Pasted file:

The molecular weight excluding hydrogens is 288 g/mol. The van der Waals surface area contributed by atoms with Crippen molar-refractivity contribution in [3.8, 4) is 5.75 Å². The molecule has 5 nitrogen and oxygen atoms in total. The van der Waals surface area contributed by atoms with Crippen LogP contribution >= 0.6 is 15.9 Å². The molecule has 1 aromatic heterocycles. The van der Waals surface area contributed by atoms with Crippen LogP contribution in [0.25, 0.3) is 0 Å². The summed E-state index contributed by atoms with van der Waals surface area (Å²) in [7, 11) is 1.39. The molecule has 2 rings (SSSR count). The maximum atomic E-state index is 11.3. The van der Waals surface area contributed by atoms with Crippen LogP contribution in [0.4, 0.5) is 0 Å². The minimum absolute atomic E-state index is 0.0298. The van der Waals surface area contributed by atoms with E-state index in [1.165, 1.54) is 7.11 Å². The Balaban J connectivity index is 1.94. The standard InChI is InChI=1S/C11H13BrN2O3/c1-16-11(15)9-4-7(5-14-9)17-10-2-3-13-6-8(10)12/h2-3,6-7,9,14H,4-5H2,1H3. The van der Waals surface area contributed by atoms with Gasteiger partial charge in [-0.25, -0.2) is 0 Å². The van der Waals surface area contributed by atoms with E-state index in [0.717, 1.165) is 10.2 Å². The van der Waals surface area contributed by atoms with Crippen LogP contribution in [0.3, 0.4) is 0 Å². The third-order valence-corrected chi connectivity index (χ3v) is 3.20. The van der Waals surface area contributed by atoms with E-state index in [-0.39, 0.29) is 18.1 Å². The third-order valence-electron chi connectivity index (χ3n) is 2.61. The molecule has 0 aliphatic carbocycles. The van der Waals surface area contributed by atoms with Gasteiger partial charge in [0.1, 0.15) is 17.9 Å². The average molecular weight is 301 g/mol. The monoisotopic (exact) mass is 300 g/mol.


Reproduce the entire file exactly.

The molecular weight excluding hydrogens is 288 g/mol. The van der Waals surface area contributed by atoms with Crippen molar-refractivity contribution in [3.8, 4) is 5.75 Å². The molecule has 5 nitrogen and oxygen atoms in total. The van der Waals surface area contributed by atoms with Crippen LogP contribution >= 0.6 is 15.9 Å². The molecule has 1 aromatic heterocycles. The van der Waals surface area contributed by atoms with Crippen LogP contribution in [0.25, 0.3) is 0 Å². The summed E-state index contributed by atoms with van der Waals surface area (Å²) in [7, 11) is 1.39. The molecule has 2 rings (SSSR count). The maximum atomic E-state index is 11.3. The van der Waals surface area contributed by atoms with Crippen LogP contribution in [0.4, 0.5) is 0 Å². The minimum absolute atomic E-state index is 0.0298. The van der Waals surface area contributed by atoms with E-state index in [1.165, 1.54) is 7.11 Å². The Balaban J connectivity index is 1.94. The standard InChI is InChI=1S/C11H13BrN2O3/c1-16-11(15)9-4-7(5-14-9)17-10-2-3-13-6-8(10)12/h2-3,6-7,9,14H,4-5H2,1H3. The van der Waals surface area contributed by atoms with Gasteiger partial charge in [-0.25, -0.2) is 0 Å². The van der Waals surface area contributed by atoms with E-state index in [0.717, 1.165) is 10.2 Å². The van der Waals surface area contributed by atoms with Crippen LogP contribution in [0.3, 0.4) is 0 Å². The third-order valence-corrected chi connectivity index (χ3v) is 3.20. The van der Waals surface area contributed by atoms with E-state index in [-0.39, 0.29) is 18.1 Å². The third-order valence-electron chi connectivity index (χ3n) is 2.61. The molecule has 0 aliphatic carbocycles. The van der Waals surface area contributed by atoms with Gasteiger partial charge in [0.1, 0.15) is 17.9 Å². The average molecular weight is 301 g/mol. The monoisotopic (exact) mass is 300 g/mol.